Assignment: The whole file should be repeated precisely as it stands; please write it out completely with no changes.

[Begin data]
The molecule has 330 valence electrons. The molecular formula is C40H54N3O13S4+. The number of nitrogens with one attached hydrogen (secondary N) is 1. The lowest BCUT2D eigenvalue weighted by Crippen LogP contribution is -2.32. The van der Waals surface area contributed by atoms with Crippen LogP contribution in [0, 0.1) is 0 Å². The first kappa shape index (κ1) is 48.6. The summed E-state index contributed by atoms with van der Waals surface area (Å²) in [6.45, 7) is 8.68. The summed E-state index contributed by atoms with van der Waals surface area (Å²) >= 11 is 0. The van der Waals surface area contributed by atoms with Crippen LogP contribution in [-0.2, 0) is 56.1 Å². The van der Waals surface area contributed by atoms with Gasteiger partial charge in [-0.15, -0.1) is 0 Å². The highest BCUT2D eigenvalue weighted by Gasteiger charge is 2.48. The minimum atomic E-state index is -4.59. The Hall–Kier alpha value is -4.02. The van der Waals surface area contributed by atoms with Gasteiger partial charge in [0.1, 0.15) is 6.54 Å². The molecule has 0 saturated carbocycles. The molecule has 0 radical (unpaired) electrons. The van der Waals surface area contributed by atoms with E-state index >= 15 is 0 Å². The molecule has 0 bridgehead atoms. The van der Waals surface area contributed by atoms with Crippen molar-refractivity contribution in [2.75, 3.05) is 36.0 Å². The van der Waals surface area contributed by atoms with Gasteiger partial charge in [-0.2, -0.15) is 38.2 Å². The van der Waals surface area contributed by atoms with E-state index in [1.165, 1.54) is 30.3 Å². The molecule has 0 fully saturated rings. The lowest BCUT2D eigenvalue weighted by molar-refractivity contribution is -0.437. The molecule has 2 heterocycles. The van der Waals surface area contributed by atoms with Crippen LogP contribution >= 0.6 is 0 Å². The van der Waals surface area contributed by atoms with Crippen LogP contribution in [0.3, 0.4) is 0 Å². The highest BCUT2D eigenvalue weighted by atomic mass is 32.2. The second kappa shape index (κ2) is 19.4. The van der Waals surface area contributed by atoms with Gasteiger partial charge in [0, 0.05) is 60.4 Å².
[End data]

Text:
The molecule has 330 valence electrons. The molecular formula is C40H54N3O13S4+. The number of nitrogens with one attached hydrogen (secondary N) is 1. The lowest BCUT2D eigenvalue weighted by Crippen LogP contribution is -2.32. The van der Waals surface area contributed by atoms with Crippen LogP contribution in [0, 0.1) is 0 Å². The first kappa shape index (κ1) is 48.6. The summed E-state index contributed by atoms with van der Waals surface area (Å²) in [6.45, 7) is 8.68. The summed E-state index contributed by atoms with van der Waals surface area (Å²) >= 11 is 0. The van der Waals surface area contributed by atoms with Crippen LogP contribution in [-0.2, 0) is 56.1 Å². The van der Waals surface area contributed by atoms with Gasteiger partial charge in [-0.15, -0.1) is 0 Å². The highest BCUT2D eigenvalue weighted by Gasteiger charge is 2.48. The minimum atomic E-state index is -4.59. The Hall–Kier alpha value is -4.02. The van der Waals surface area contributed by atoms with Gasteiger partial charge in [0.1, 0.15) is 6.54 Å². The molecule has 0 saturated carbocycles. The molecule has 0 radical (unpaired) electrons. The van der Waals surface area contributed by atoms with E-state index >= 15 is 0 Å². The molecule has 0 bridgehead atoms. The van der Waals surface area contributed by atoms with Crippen molar-refractivity contribution in [2.75, 3.05) is 36.0 Å². The van der Waals surface area contributed by atoms with Gasteiger partial charge in [-0.2, -0.15) is 38.2 Å². The van der Waals surface area contributed by atoms with E-state index in [1.165, 1.54) is 30.3 Å². The molecule has 0 fully saturated rings. The lowest BCUT2D eigenvalue weighted by molar-refractivity contribution is -0.437. The molecule has 2 heterocycles. The van der Waals surface area contributed by atoms with Crippen LogP contribution >= 0.6 is 0 Å². The van der Waals surface area contributed by atoms with Crippen LogP contribution in [0.3, 0.4) is 0 Å². The highest BCUT2D eigenvalue weighted by atomic mass is 32.2. The second kappa shape index (κ2) is 19.4. The van der Waals surface area contributed by atoms with Gasteiger partial charge in [0, 0.05) is 60.4 Å².